- Special Reports
- Maps & Data
- Election 2014
- Dear Abby
- Games & Puzzles
- Events & Exhibits
- Food & Drink
- Arts & Music
- Movies & TV
Scores updated at the end of each quarter. Winner
I’d appreciate it if you’d sing along with me as you read this blog.
All together now! A-one, a-two, a-three ….
I stood where no man goes, and conquered demon foes /
With glory and passion no longer in fashion /
The hero breaks his blade…
Hold it! Uhm, I can’t hear you.
Oh. You don’t know what song it is we’re supposed to be singing?
Does any of this perhaps jog something in your cobwebbed memory? Wanna try it again? Here we go!
In all that I endure, of one thing I am sure /
Knowledge and reason change like the season /
A jester's promenade …
Kansas’ Kerry Livgren penned those lyrics, and not only did he refer to “a jester’s promenade” and claimed to have “conquered demon foes,” he later in the tune says, “With talons wrought of steel / I tore the heart of doom /And in one gleaming moment I saw beyond the tomb.”
He saw beyond the tomb!!
It’s as though Curt Schilling hired some junior college poetry major to write a jingle for his video game company! (Hope the juco poet cashed that check quickly!)
I would further suggest that the words to “The Pinnacle” are among the worst rock lyrics in history except that, while painfully overwrought, they’re fairly typical of several albums’ worth of Livgren’s work. And, trust me, there are a LOT worse lyrics. Sort of. Hell, in my own moronic, quasi-career as a songwriter, I routinely spun of gems like, “Let’s boogie, sweet thing!” and “Gonna get me some mo’ wine!” In that spirit, far be it from me to worry about Kerry and his talons wrought of steel.
Back to “The Pinnacle,” though.
Why am I trying to get you to sing along to such a thing?
The simple truth is: it’s not my fault.
I’m damned, is what happened. DAMNED, I TELL YOU!
Let me explain.
Five weeks ago, I underwent a total knee replacement operation. Not the most harrowing or invasive surgical procedure, to be sure, but it’s fairly intense in its own fashion. The march to recovery seems to be toddling along with some rhythm and gusto. I can’t say the post-midnight fireworks shows in my right leg – when the soft tissue decides it’s time to “heal” – are a lot of fun. But on the scale of major inconvenience, I’m not complaining.
What does truly suck is that, since literally coming out of the operating room anesthesia, I’ve had the same song going through my head over and over and over.
And, yes, for reasons that completely escape me, the song on ENDLESS REPEAT in my brain is “The Pinnacle.” (By now, you might actually want to hear "The Pinnacle." Go here. This is a very nice live version. If you just want to hear them actually sing the line about demon foes, fast forward to the 3:28 point.)
No matter what I try to do to distract my prefrontal lobe, it's only temporary. I can listen to other songs or entire albums, watch television or films, memorize speeches or read books or whatever, and it momentarily break the chain of “The Pinnacle” but, like a prog rock Groundhog Day, I awake each morning and “The Pinnacle” is back.
I’ve no idea why – or how to make it stop. While I was a big fan of the first three Kansas albums, I assure you I hadn’t thought of “The Pinnacle” in at least 20 years – until I came out of the anasthesia and PRESTO – there it was in my brain.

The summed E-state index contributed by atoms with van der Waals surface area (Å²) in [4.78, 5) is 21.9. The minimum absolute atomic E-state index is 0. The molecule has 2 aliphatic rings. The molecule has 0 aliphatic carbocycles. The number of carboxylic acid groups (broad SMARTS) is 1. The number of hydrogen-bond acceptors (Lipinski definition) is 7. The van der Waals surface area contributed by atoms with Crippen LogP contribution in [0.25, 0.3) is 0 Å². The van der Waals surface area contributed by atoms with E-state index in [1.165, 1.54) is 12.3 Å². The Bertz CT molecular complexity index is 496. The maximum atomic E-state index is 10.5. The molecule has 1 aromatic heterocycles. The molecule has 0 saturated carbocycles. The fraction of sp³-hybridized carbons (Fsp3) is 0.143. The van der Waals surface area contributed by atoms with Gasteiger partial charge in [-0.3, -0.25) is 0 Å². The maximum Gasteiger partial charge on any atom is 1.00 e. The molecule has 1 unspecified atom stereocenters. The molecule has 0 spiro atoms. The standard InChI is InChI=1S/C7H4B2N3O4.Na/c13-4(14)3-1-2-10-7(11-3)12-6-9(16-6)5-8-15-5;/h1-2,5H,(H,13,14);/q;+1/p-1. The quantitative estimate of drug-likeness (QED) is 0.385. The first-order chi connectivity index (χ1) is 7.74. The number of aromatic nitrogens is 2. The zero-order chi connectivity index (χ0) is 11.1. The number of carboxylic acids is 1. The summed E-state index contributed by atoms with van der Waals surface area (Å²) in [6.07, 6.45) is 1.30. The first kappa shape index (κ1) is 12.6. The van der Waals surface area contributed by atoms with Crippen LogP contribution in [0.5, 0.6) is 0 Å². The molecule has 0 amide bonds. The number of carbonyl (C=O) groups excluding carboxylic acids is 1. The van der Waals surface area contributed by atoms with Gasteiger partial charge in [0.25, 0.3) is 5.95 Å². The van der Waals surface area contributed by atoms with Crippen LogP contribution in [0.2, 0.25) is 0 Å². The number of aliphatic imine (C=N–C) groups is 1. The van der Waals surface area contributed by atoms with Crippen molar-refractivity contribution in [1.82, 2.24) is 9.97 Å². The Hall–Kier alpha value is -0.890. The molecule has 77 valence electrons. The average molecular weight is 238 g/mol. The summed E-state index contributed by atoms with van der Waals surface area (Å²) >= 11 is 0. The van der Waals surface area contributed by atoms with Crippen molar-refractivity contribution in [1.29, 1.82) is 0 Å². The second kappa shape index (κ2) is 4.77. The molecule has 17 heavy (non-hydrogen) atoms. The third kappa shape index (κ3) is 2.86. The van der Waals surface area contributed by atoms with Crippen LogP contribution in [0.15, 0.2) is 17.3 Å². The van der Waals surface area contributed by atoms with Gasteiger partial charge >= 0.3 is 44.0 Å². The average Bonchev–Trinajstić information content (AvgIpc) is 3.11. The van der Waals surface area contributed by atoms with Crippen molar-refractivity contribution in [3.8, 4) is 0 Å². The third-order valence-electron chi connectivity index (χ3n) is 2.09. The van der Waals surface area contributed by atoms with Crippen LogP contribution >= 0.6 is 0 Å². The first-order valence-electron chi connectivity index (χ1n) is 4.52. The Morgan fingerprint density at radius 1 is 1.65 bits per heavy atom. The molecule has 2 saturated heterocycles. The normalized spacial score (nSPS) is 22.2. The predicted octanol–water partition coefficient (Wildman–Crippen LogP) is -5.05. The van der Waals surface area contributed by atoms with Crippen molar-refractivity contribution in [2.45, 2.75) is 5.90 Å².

And it shows no signs of leaving.
I wonder if a doctor or psychologist could explain this. Was “The Pinnacle” perhaps playing in the operating theater during the surgery? I sorta doubt it but, even if it was, why would the tune have imbedded itself in my ears?
I should point out that, lyrics aside, “The Pinnacle” is a perfectly fine, early ‘’70s American progressive rock tune. Nice chord structure, inventive arrangement and musicianship, great melody …
But I don’t WANT to hear it anymore.
If there’s anything about this keeping me sane, it’s the recollection of an interview I did several years ago with Jesse Valenzuela, the guitarist for the very fine power pop band the Gin Blossoms. They were at the height of their success at the time, and Valenzuela, in coversation, was clearly pretty happy to be experiencing the fruits of his band’s new success.
The only thing, he said, was that, despite having hit songs and a platinum album, he was still plagued by a song that had run continuously through his head since, I believe, childhood.
“Seriously?” I asked. At the time, I couldn’t imagine such a thing. In those days, I was a runner and, eschewing headphones or a Walkman or whatever provided music back then, I’d simply “mentally program” a different tune before each day’s run – and it worked as perfectly as though I was a James Murphy. No probs at all.
But Jesse Valenzuela was telling me that, despite being a songwriter in a million-plus selling rock band, he could NOT get rid of the same song in the core of his skull.
Worse: the song was “Feliz Navidad.”
I kid you stinkin’ not. “Feliz Navidad”! (You are an idiot if you actually click on that link and voluntarily listen.)
Anyhoo, as I remember it all these years later, Valenzuela seemed at the time to have reached a rather weary acceptance of the "Feliz Navidad" situation – as though there were many worse things that could befall a young rock star. And he would have been right. Still, though ... "Feliz Navidad"???
In sum, it’s this recollection of Jesse and “Feliz Navidad” that helps me hold to my precarious sanity in the ceaseless onslaught that is “The Pinnacle.”
As in: Please, God – just don’t change "The Pinnacle" to “Feliz Navidad.”
I must remain steadfast that this is all just some form of Cosmic Joke. A temporary Cosmic Joke. After all, as Kerry Livgren says at the end of a crazy little tune he wrote called “The Pinnacle” --
Life is amusing though we are losing /
Drowned in tears of awe.